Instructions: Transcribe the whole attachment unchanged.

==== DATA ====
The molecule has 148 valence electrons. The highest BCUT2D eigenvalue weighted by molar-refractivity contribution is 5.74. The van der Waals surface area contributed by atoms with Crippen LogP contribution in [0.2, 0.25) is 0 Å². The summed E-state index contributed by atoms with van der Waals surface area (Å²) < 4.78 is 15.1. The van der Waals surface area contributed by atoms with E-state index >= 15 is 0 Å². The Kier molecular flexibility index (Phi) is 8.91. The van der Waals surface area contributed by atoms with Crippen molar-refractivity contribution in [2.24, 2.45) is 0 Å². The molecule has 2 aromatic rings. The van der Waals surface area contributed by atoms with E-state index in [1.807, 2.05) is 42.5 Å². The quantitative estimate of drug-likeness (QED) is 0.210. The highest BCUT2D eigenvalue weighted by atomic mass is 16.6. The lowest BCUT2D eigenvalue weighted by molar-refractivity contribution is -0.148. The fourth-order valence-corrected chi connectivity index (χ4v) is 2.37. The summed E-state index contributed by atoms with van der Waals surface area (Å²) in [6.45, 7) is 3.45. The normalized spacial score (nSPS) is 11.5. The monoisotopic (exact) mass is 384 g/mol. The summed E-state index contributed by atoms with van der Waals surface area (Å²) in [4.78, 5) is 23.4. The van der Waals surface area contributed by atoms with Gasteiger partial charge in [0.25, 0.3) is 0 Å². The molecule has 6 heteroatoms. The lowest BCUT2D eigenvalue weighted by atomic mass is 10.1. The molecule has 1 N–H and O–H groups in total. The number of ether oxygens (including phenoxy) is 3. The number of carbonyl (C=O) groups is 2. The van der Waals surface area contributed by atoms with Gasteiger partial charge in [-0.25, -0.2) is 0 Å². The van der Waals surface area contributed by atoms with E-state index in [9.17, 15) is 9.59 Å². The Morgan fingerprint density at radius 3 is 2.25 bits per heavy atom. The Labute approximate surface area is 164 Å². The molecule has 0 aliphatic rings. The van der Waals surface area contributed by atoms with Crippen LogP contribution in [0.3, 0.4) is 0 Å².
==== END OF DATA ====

The molecule has 148 valence electrons. The highest BCUT2D eigenvalue weighted by molar-refractivity contribution is 5.74. The van der Waals surface area contributed by atoms with Crippen LogP contribution in [0.2, 0.25) is 0 Å². The summed E-state index contributed by atoms with van der Waals surface area (Å²) < 4.78 is 15.1. The van der Waals surface area contributed by atoms with E-state index >= 15 is 0 Å². The Kier molecular flexibility index (Phi) is 8.91. The van der Waals surface area contributed by atoms with Crippen molar-refractivity contribution in [2.24, 2.45) is 0 Å². The molecule has 2 aromatic rings. The van der Waals surface area contributed by atoms with E-state index in [1.807, 2.05) is 42.5 Å². The quantitative estimate of drug-likeness (QED) is 0.210. The highest BCUT2D eigenvalue weighted by atomic mass is 16.6. The lowest BCUT2D eigenvalue weighted by molar-refractivity contribution is -0.148. The fourth-order valence-corrected chi connectivity index (χ4v) is 2.37. The summed E-state index contributed by atoms with van der Waals surface area (Å²) in [6.45, 7) is 3.45. The normalized spacial score (nSPS) is 11.5. The monoisotopic (exact) mass is 384 g/mol. The summed E-state index contributed by atoms with van der Waals surface area (Å²) in [4.78, 5) is 23.4. The van der Waals surface area contributed by atoms with Gasteiger partial charge in [0.25, 0.3) is 0 Å². The molecule has 6 heteroatoms. The lowest BCUT2D eigenvalue weighted by atomic mass is 10.1. The molecule has 1 N–H and O–H groups in total. The number of ether oxygens (including phenoxy) is 3. The number of carbonyl (C=O) groups is 2. The van der Waals surface area contributed by atoms with Gasteiger partial charge in [-0.25, -0.2) is 0 Å². The van der Waals surface area contributed by atoms with E-state index in [9.17, 15) is 9.59 Å². The Morgan fingerprint density at radius 3 is 2.25 bits per heavy atom. The Labute approximate surface area is 164 Å². The molecule has 0 aliphatic rings. The van der Waals surface area contributed by atoms with Crippen LogP contribution in [0.3, 0.4) is 0 Å².